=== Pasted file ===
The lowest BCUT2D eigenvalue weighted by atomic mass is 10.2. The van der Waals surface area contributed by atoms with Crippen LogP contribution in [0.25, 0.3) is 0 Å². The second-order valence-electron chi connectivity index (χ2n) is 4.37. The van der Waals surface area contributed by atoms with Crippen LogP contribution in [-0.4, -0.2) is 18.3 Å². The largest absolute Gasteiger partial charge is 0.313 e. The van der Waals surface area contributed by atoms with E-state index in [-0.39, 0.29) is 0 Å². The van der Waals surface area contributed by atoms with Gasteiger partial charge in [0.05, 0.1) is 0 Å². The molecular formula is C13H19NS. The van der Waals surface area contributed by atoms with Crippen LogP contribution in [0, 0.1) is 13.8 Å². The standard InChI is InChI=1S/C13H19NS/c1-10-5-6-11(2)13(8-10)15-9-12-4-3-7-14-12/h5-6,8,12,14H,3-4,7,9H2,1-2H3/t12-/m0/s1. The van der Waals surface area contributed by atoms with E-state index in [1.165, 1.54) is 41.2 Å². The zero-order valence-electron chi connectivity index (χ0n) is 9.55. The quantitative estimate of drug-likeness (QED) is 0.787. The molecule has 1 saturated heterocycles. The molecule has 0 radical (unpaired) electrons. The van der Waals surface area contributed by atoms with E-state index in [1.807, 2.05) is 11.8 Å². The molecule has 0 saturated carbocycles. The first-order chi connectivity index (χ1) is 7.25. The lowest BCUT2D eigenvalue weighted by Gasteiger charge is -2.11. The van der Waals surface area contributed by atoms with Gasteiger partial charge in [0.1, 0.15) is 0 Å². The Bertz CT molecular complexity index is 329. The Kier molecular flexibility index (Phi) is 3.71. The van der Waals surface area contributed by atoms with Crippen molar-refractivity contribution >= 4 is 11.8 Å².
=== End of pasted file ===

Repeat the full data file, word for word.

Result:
The lowest BCUT2D eigenvalue weighted by atomic mass is 10.2. The van der Waals surface area contributed by atoms with Crippen LogP contribution in [0.25, 0.3) is 0 Å². The second-order valence-electron chi connectivity index (χ2n) is 4.37. The van der Waals surface area contributed by atoms with Crippen LogP contribution in [-0.4, -0.2) is 18.3 Å². The largest absolute Gasteiger partial charge is 0.313 e. The van der Waals surface area contributed by atoms with E-state index in [-0.39, 0.29) is 0 Å². The van der Waals surface area contributed by atoms with Gasteiger partial charge in [0.05, 0.1) is 0 Å². The molecular formula is C13H19NS. The van der Waals surface area contributed by atoms with Crippen LogP contribution in [0, 0.1) is 13.8 Å². The standard InChI is InChI=1S/C13H19NS/c1-10-5-6-11(2)13(8-10)15-9-12-4-3-7-14-12/h5-6,8,12,14H,3-4,7,9H2,1-2H3/t12-/m0/s1. The van der Waals surface area contributed by atoms with E-state index in [1.165, 1.54) is 41.2 Å². The zero-order valence-electron chi connectivity index (χ0n) is 9.55. The quantitative estimate of drug-likeness (QED) is 0.787. The molecule has 1 saturated heterocycles. The molecule has 0 radical (unpaired) electrons. The van der Waals surface area contributed by atoms with E-state index in [1.807, 2.05) is 11.8 Å². The molecule has 0 saturated carbocycles. The first-order chi connectivity index (χ1) is 7.25. The lowest BCUT2D eigenvalue weighted by Gasteiger charge is -2.11. The van der Waals surface area contributed by atoms with Gasteiger partial charge in [0.1, 0.15) is 0 Å². The Bertz CT molecular complexity index is 329. The Kier molecular flexibility index (Phi) is 3.71. The van der Waals surface area contributed by atoms with Crippen molar-refractivity contribution >= 4 is 11.8 Å².